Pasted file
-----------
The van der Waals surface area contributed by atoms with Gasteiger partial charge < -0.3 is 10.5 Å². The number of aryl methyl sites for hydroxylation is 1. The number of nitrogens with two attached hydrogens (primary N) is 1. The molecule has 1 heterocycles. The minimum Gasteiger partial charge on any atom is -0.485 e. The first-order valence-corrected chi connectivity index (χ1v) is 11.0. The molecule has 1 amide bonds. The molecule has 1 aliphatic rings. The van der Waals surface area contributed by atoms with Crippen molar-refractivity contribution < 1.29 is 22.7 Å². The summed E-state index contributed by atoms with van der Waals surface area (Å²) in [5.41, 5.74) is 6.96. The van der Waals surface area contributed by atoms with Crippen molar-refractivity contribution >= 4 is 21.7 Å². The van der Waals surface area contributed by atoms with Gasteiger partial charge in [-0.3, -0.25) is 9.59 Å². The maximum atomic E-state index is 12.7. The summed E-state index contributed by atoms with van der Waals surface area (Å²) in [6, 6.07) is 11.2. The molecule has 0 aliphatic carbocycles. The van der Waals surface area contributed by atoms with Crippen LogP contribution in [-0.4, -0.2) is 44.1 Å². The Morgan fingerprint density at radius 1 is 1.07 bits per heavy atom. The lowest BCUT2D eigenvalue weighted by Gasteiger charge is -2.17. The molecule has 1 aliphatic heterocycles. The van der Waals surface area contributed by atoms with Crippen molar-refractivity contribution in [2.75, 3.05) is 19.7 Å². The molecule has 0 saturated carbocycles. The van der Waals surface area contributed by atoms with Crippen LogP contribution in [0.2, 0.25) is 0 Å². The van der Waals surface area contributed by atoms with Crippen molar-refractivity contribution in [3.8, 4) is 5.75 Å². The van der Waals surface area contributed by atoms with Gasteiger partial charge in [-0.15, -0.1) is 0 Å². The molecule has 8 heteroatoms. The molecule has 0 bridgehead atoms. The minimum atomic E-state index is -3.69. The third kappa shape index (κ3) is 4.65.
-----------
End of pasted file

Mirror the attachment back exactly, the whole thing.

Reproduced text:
The van der Waals surface area contributed by atoms with Gasteiger partial charge < -0.3 is 10.5 Å². The number of aryl methyl sites for hydroxylation is 1. The number of nitrogens with two attached hydrogens (primary N) is 1. The molecule has 1 heterocycles. The minimum Gasteiger partial charge on any atom is -0.485 e. The first-order valence-corrected chi connectivity index (χ1v) is 11.0. The molecule has 1 amide bonds. The molecule has 1 aliphatic rings. The van der Waals surface area contributed by atoms with Crippen molar-refractivity contribution < 1.29 is 22.7 Å². The summed E-state index contributed by atoms with van der Waals surface area (Å²) in [5.41, 5.74) is 6.96. The van der Waals surface area contributed by atoms with Crippen molar-refractivity contribution >= 4 is 21.7 Å². The van der Waals surface area contributed by atoms with Gasteiger partial charge in [-0.3, -0.25) is 9.59 Å². The maximum atomic E-state index is 12.7. The summed E-state index contributed by atoms with van der Waals surface area (Å²) in [6, 6.07) is 11.2. The molecule has 0 aliphatic carbocycles. The van der Waals surface area contributed by atoms with Crippen LogP contribution in [-0.4, -0.2) is 44.1 Å². The Morgan fingerprint density at radius 1 is 1.07 bits per heavy atom. The lowest BCUT2D eigenvalue weighted by Gasteiger charge is -2.17. The molecule has 1 aliphatic heterocycles. The van der Waals surface area contributed by atoms with Crippen molar-refractivity contribution in [2.75, 3.05) is 19.7 Å². The molecule has 0 saturated carbocycles. The van der Waals surface area contributed by atoms with Crippen LogP contribution in [0.2, 0.25) is 0 Å². The van der Waals surface area contributed by atoms with Crippen molar-refractivity contribution in [3.8, 4) is 5.75 Å². The van der Waals surface area contributed by atoms with Gasteiger partial charge in [-0.15, -0.1) is 0 Å². The molecule has 8 heteroatoms. The molecule has 0 bridgehead atoms. The minimum atomic E-state index is -3.69. The third kappa shape index (κ3) is 4.65.